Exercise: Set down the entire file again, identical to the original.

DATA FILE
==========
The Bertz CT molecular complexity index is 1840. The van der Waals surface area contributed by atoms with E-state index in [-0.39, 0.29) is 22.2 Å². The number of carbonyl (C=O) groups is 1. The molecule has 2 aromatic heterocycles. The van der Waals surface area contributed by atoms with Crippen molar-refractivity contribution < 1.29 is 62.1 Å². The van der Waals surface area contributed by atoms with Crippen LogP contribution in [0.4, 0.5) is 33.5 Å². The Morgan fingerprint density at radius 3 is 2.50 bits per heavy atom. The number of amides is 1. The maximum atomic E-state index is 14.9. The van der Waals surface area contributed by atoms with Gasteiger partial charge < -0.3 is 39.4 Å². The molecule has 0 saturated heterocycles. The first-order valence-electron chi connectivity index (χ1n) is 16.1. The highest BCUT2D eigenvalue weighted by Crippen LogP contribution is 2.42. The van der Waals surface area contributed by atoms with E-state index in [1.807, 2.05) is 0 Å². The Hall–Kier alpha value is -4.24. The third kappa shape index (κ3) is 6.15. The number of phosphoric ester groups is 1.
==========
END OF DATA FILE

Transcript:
The Bertz CT molecular complexity index is 1840. The van der Waals surface area contributed by atoms with E-state index in [-0.39, 0.29) is 22.2 Å². The number of carbonyl (C=O) groups is 1. The molecule has 2 aromatic heterocycles. The van der Waals surface area contributed by atoms with Crippen molar-refractivity contribution < 1.29 is 62.1 Å². The van der Waals surface area contributed by atoms with Crippen LogP contribution in [0.4, 0.5) is 33.5 Å². The Morgan fingerprint density at radius 3 is 2.50 bits per heavy atom. The number of amides is 1. The maximum atomic E-state index is 14.9. The van der Waals surface area contributed by atoms with Gasteiger partial charge < -0.3 is 39.4 Å². The molecule has 0 saturated heterocycles. The first-order valence-electron chi connectivity index (χ1n) is 16.1. The highest BCUT2D eigenvalue weighted by Crippen LogP contribution is 2.42. The van der Waals surface area contributed by atoms with E-state index in [1.807, 2.05) is 0 Å². The Hall–Kier alpha value is -4.24. The third kappa shape index (κ3) is 6.15. The number of phosphoric ester groups is 1.